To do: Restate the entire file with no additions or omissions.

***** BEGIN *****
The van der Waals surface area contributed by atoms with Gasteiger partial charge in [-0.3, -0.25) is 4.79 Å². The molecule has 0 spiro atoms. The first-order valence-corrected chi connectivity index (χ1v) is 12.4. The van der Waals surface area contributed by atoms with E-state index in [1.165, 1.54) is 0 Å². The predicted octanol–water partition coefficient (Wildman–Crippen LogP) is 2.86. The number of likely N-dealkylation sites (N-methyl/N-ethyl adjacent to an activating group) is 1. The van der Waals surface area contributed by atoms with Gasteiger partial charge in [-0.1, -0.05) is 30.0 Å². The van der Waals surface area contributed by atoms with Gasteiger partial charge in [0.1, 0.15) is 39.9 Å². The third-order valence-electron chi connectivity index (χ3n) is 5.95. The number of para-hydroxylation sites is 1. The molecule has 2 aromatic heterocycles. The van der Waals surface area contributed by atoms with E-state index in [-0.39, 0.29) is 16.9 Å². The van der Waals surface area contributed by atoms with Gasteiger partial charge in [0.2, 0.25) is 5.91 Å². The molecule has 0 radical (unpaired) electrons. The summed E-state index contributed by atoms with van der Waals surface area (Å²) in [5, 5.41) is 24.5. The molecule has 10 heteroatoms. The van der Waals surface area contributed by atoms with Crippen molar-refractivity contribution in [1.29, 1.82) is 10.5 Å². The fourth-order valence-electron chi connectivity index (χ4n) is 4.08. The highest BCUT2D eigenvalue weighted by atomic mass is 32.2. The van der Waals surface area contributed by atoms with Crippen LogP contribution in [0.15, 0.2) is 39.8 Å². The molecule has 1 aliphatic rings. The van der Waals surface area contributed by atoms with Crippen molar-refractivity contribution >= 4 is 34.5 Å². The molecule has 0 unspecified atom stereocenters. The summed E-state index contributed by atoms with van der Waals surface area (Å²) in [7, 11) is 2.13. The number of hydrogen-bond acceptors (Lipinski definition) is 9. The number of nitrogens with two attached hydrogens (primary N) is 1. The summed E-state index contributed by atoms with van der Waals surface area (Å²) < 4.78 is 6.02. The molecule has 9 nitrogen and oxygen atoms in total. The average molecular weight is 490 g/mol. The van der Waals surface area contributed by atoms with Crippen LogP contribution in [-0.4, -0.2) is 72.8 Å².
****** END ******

The van der Waals surface area contributed by atoms with Gasteiger partial charge in [-0.3, -0.25) is 4.79 Å². The molecule has 0 spiro atoms. The first-order valence-corrected chi connectivity index (χ1v) is 12.4. The van der Waals surface area contributed by atoms with E-state index in [1.165, 1.54) is 0 Å². The predicted octanol–water partition coefficient (Wildman–Crippen LogP) is 2.86. The number of likely N-dealkylation sites (N-methyl/N-ethyl adjacent to an activating group) is 1. The van der Waals surface area contributed by atoms with Gasteiger partial charge in [-0.1, -0.05) is 30.0 Å². The van der Waals surface area contributed by atoms with Gasteiger partial charge in [0.1, 0.15) is 39.9 Å². The third-order valence-electron chi connectivity index (χ3n) is 5.95. The number of para-hydroxylation sites is 1. The molecule has 2 aromatic heterocycles. The van der Waals surface area contributed by atoms with E-state index in [-0.39, 0.29) is 16.9 Å². The van der Waals surface area contributed by atoms with Gasteiger partial charge in [0.2, 0.25) is 5.91 Å². The molecule has 0 radical (unpaired) electrons. The summed E-state index contributed by atoms with van der Waals surface area (Å²) in [5, 5.41) is 24.5. The molecule has 10 heteroatoms. The van der Waals surface area contributed by atoms with Crippen molar-refractivity contribution in [1.29, 1.82) is 10.5 Å². The fourth-order valence-electron chi connectivity index (χ4n) is 4.08. The highest BCUT2D eigenvalue weighted by atomic mass is 32.2. The van der Waals surface area contributed by atoms with Crippen LogP contribution in [0.15, 0.2) is 39.8 Å². The molecule has 1 aliphatic rings. The van der Waals surface area contributed by atoms with Crippen molar-refractivity contribution >= 4 is 34.5 Å². The molecule has 0 unspecified atom stereocenters. The summed E-state index contributed by atoms with van der Waals surface area (Å²) in [7, 11) is 2.13. The number of hydrogen-bond acceptors (Lipinski definition) is 9. The number of nitrogens with two attached hydrogens (primary N) is 1. The summed E-state index contributed by atoms with van der Waals surface area (Å²) < 4.78 is 6.02. The molecule has 9 nitrogen and oxygen atoms in total. The average molecular weight is 490 g/mol. The van der Waals surface area contributed by atoms with Crippen LogP contribution in [-0.4, -0.2) is 72.8 Å².